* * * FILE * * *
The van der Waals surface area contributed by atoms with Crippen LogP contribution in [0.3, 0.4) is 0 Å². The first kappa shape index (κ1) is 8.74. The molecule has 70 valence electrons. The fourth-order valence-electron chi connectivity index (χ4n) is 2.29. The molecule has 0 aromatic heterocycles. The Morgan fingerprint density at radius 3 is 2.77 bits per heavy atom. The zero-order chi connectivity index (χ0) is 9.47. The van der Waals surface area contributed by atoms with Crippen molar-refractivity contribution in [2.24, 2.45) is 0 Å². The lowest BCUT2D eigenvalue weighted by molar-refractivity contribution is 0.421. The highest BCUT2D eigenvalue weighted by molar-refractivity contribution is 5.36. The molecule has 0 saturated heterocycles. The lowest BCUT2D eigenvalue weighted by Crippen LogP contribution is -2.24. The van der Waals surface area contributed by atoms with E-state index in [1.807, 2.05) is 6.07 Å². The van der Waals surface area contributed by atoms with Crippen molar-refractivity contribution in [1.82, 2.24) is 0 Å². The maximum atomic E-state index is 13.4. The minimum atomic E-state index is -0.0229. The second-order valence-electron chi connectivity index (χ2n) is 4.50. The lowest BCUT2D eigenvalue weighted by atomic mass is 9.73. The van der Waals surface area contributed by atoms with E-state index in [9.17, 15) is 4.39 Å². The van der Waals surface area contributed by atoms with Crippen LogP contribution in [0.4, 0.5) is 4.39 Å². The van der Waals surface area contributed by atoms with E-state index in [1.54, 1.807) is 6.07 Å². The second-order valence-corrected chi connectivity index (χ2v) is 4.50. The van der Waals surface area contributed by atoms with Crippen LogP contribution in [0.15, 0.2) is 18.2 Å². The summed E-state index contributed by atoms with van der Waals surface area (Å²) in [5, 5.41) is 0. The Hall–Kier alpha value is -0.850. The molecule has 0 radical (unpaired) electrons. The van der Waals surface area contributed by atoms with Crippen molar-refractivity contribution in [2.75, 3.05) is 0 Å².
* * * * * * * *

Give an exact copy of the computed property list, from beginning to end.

The van der Waals surface area contributed by atoms with Crippen LogP contribution in [0.3, 0.4) is 0 Å². The first kappa shape index (κ1) is 8.74. The molecule has 70 valence electrons. The fourth-order valence-electron chi connectivity index (χ4n) is 2.29. The molecule has 0 aromatic heterocycles. The Morgan fingerprint density at radius 3 is 2.77 bits per heavy atom. The zero-order chi connectivity index (χ0) is 9.47. The van der Waals surface area contributed by atoms with Crippen molar-refractivity contribution in [2.24, 2.45) is 0 Å². The lowest BCUT2D eigenvalue weighted by molar-refractivity contribution is 0.421. The highest BCUT2D eigenvalue weighted by molar-refractivity contribution is 5.36. The molecule has 0 saturated heterocycles. The lowest BCUT2D eigenvalue weighted by Crippen LogP contribution is -2.24. The van der Waals surface area contributed by atoms with E-state index in [1.807, 2.05) is 6.07 Å². The van der Waals surface area contributed by atoms with Crippen molar-refractivity contribution in [1.82, 2.24) is 0 Å². The maximum atomic E-state index is 13.4. The minimum atomic E-state index is -0.0229. The second-order valence-electron chi connectivity index (χ2n) is 4.50. The lowest BCUT2D eigenvalue weighted by atomic mass is 9.73. The van der Waals surface area contributed by atoms with E-state index in [9.17, 15) is 4.39 Å². The van der Waals surface area contributed by atoms with Crippen LogP contribution in [0.4, 0.5) is 4.39 Å². The van der Waals surface area contributed by atoms with E-state index in [1.54, 1.807) is 6.07 Å². The second-order valence-corrected chi connectivity index (χ2v) is 4.50. The van der Waals surface area contributed by atoms with Crippen LogP contribution in [0.15, 0.2) is 18.2 Å². The summed E-state index contributed by atoms with van der Waals surface area (Å²) in [5, 5.41) is 0. The Hall–Kier alpha value is -0.850. The molecule has 0 radical (unpaired) electrons. The van der Waals surface area contributed by atoms with Crippen molar-refractivity contribution in [2.75, 3.05) is 0 Å².